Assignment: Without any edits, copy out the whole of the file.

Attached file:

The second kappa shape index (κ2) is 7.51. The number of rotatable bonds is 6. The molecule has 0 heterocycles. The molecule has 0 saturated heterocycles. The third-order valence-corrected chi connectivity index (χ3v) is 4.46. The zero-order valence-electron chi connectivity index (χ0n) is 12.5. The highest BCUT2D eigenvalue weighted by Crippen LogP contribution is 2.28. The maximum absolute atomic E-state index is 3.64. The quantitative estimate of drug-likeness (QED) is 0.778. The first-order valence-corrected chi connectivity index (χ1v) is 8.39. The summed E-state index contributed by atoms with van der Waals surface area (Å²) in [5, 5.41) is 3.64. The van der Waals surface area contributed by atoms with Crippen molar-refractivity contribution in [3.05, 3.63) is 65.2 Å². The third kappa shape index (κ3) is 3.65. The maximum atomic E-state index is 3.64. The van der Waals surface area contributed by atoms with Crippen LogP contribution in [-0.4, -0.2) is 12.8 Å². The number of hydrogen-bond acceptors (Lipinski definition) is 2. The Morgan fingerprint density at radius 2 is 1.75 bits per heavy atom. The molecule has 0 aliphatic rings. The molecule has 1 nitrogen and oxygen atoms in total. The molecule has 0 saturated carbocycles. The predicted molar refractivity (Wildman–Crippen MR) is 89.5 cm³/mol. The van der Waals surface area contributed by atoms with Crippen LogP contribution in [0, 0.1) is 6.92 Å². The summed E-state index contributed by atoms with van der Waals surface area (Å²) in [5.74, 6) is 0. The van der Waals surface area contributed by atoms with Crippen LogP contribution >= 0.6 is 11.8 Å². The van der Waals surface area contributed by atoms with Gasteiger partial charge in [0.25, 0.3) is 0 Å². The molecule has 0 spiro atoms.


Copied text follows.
The second kappa shape index (κ2) is 7.51. The number of rotatable bonds is 6. The molecule has 0 heterocycles. The molecule has 0 saturated heterocycles. The third-order valence-corrected chi connectivity index (χ3v) is 4.46. The zero-order valence-electron chi connectivity index (χ0n) is 12.5. The highest BCUT2D eigenvalue weighted by Crippen LogP contribution is 2.28. The maximum absolute atomic E-state index is 3.64. The quantitative estimate of drug-likeness (QED) is 0.778. The first-order valence-corrected chi connectivity index (χ1v) is 8.39. The summed E-state index contributed by atoms with van der Waals surface area (Å²) in [5, 5.41) is 3.64. The van der Waals surface area contributed by atoms with Crippen molar-refractivity contribution in [3.05, 3.63) is 65.2 Å². The third kappa shape index (κ3) is 3.65. The maximum atomic E-state index is 3.64. The van der Waals surface area contributed by atoms with Crippen LogP contribution in [-0.4, -0.2) is 12.8 Å². The number of hydrogen-bond acceptors (Lipinski definition) is 2. The Morgan fingerprint density at radius 2 is 1.75 bits per heavy atom. The molecule has 0 aliphatic rings. The molecule has 1 nitrogen and oxygen atoms in total. The molecule has 0 saturated carbocycles. The predicted molar refractivity (Wildman–Crippen MR) is 89.5 cm³/mol. The van der Waals surface area contributed by atoms with Crippen LogP contribution in [0, 0.1) is 6.92 Å². The summed E-state index contributed by atoms with van der Waals surface area (Å²) in [5.74, 6) is 0. The van der Waals surface area contributed by atoms with Crippen LogP contribution >= 0.6 is 11.8 Å². The van der Waals surface area contributed by atoms with Gasteiger partial charge in [0.25, 0.3) is 0 Å². The molecule has 0 spiro atoms.